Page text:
Lifestyle

JalanJalan: How Chinese Altars Inspired A Singapore Discovery App

This article originally appeared on Vulcan Post

It all started with a research paper about Chinese altars that his friend wrote.

They were built by immigrants from the Mainland, and were taken care of by Malay undertakers after these immigrants left Singapore to go back to their hometowns. Each of these altars — painted in yellow and dotted all over Singapore — are “a little heritage nugget”, according to Steve, and he wanted to find a way to document them.

So he decided to create an app, gathering all these little nuggets — and that’s how JalanJalan was born.

Image Credit: JalanJalan
Image Credit: JalanJalan

JalanJalan — or jalan-jalan, which means “to go for a walk” in Malay — is an app that was made primarily to facilitate both active and passive discovery of lesser-known places in Singapore. Think venues like Beauty World Centre, for example, rather than the usual tourist-y locations like Marina Bay Sands. Users can search for places to visit based on their interests (from categories such as Architecture and Legendary Trades), or simply open up the app, and have it offer you suggestions based on your current location.

Places are organised according to categories like Architecture and Arts, Culture and Museums (Image Credit: App Store)
Places are organised according to categories like Architecture and Arts, Culture and Museums (Image Credit: App Store)
The app will give users a short background of each place they might be interested in visiting. (Image Credit: App Store)
The app will give users a short background of each place they might be interested in visiting. (Image Credit: App Store)

The platform also sends you alerts and notifications when you’re near an interesting place, and allows users to share their stories relating to these places should they wish to do so.

Users can share their stories about places they've visited. (Image Credit: Google Play)
Users can share their stories about places they’ve visited. (Image Credit: Google Play)

Since it was launched on Google Play and the App Store in April this year, the JalanJalan team has organised three (over-subscribed!) heritage walks to drum up interest for the app. But the walks, Steve says, turned out to be much more than they expected.

Participants of one of JalanJalan's heritage walks. (Image Credit: JalanJalan)
Participants of one of JalanJalan’s heritage walks. (Image Credit: JalanJalan)

He shares, “…people started sharing their stories about the places we were visiting. We didn’t expect Singaporeans to be so open about sharing their memories, it was a happy accident…after every walk, almost everyone ended up at a coffeeshop together sharing memories while sipping kopi.”

A comforting sight to many Singaporeans. (Image Credit: www.nytimes.com)
A comforting sight to many Singaporeans. (Image Credit: www.nytimes.com)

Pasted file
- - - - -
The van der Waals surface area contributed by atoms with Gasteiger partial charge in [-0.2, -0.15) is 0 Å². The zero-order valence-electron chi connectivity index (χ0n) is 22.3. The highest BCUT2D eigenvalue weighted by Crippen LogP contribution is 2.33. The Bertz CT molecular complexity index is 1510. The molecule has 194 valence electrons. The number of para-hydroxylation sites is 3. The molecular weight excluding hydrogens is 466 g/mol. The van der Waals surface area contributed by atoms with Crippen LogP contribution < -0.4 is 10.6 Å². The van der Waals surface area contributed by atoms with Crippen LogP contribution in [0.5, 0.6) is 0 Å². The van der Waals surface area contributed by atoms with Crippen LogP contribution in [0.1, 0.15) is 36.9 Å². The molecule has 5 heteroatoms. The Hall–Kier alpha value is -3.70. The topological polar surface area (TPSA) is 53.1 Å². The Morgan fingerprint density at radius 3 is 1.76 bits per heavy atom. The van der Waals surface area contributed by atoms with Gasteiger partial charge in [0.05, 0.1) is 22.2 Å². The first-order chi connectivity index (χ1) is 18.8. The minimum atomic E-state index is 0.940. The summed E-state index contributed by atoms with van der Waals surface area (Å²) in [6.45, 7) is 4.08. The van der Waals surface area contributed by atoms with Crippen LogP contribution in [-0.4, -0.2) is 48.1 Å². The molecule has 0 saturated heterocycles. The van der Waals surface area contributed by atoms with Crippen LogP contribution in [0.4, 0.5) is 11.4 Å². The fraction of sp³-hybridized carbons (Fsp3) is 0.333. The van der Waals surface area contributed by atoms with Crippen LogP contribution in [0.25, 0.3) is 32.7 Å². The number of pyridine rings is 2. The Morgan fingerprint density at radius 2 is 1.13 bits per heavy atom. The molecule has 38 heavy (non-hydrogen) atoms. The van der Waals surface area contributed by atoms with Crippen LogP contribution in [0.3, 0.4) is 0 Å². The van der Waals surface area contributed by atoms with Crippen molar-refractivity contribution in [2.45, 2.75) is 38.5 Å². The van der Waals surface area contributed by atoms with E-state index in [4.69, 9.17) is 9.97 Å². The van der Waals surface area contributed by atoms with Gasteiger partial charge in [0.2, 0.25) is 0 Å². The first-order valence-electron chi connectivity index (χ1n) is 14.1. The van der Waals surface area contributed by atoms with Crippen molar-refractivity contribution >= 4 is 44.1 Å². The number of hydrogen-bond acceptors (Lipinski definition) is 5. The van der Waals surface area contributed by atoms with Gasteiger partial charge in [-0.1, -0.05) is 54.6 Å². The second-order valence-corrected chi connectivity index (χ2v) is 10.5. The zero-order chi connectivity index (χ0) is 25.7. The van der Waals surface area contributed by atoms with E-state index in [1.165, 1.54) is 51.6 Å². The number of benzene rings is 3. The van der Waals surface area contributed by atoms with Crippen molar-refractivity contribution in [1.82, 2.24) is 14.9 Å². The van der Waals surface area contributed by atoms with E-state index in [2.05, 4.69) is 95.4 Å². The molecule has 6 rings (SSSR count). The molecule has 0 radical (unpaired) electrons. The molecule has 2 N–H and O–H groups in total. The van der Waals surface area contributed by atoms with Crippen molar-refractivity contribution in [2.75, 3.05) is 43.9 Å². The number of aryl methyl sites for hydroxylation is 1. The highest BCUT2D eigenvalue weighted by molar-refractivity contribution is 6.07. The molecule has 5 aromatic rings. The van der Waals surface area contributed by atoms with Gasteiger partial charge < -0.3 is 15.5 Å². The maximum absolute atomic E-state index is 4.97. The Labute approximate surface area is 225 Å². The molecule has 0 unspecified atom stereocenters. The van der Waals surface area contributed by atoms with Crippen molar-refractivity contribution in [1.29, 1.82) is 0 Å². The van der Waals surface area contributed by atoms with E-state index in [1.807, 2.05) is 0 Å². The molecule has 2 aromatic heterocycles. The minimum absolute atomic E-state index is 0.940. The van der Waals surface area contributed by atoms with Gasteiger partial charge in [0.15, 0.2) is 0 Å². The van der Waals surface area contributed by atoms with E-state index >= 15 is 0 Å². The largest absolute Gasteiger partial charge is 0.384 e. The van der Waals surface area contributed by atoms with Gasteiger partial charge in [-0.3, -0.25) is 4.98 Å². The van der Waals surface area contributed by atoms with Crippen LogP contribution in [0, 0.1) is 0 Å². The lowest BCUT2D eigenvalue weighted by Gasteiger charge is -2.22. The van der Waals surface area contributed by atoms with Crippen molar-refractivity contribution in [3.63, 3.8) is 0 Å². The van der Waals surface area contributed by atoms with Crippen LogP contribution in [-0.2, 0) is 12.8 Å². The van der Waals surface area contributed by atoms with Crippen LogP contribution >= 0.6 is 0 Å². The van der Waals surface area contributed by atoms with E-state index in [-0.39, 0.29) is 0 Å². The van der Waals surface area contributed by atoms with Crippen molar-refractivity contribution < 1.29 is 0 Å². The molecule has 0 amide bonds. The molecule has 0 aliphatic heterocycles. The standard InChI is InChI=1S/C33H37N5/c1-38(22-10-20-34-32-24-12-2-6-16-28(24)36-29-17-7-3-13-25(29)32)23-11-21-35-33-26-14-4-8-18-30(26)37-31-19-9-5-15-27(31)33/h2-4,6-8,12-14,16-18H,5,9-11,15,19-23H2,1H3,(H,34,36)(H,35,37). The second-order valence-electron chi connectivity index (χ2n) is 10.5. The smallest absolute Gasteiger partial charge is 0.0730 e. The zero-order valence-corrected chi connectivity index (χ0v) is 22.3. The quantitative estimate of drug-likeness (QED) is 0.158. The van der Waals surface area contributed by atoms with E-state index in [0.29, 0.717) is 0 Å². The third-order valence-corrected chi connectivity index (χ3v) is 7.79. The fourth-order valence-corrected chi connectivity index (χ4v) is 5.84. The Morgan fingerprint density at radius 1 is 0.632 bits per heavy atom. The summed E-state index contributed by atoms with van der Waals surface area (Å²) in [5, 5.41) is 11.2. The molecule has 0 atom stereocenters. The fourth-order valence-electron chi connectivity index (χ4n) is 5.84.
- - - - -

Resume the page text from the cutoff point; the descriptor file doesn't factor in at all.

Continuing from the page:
With this being the year of Singapore’s 50th birthday, it’s easy to put JalanJalan down as yet another app that’s here to jump on the SG50 bandwagon — one that’s all set to fizzle out as the year draws to a close. Yet, Steve is confident that the platform will continue to grow: the team is currently working on making improvements to the app, and are looking to launch a web version of JalanJalan in the future.

Taking into consideration that Steve and his team are working on JalanJalan on top of holding full-time jobs, he says, the response to the app has been “surprisingly good. There are new users downloading the app everyday even without any marketing and the users spent quite a bit of time reading the content.”

Stories that users can read about via the app. (Image Credit: Google Play)
Stories that users can read about via the app. (Image Credit: Google Play)

But perhaps the biggest source of encouragement comes from the fact that JalanJalan has gotten the support of the Singapore Memory Project’s irememberSG Fund, an initiative that aims to “collect, preserve and provide access to memories and stories related to Singapore.”

Verdict: 3.5/5

The concept behind JalanJalan is a pretty comprehensive one — other platforms such as the SG Heart Map, for example, allow users to share their stories, but offer little else by way of discovery. The app is also pretty user-friendly with its simple, clean but straightforward interface. The biggest plus point, of course, is that it houses a rather impressive collection of places that even the most patriotic Singaporean might not have heard about — I’ll admit to being pretty interested in that block of Spooner Road Flats.

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That said, it remains to be seen whether the hype surrounding it can be maintained post-SG50, when nostalgia and national pride starts to run thin. I, for one, am not sure if us Singaporeans — who by nature are mostly a less forthcoming bunch — will continue sharing our stories on a regular basis. Better luck, perhaps, at SG100?

If you’d like to help with content research for JalanJalan, or volunteer as a guide for upcoming heritage walks, get in touch with the team at contactus@jalanjalan.sg.

 

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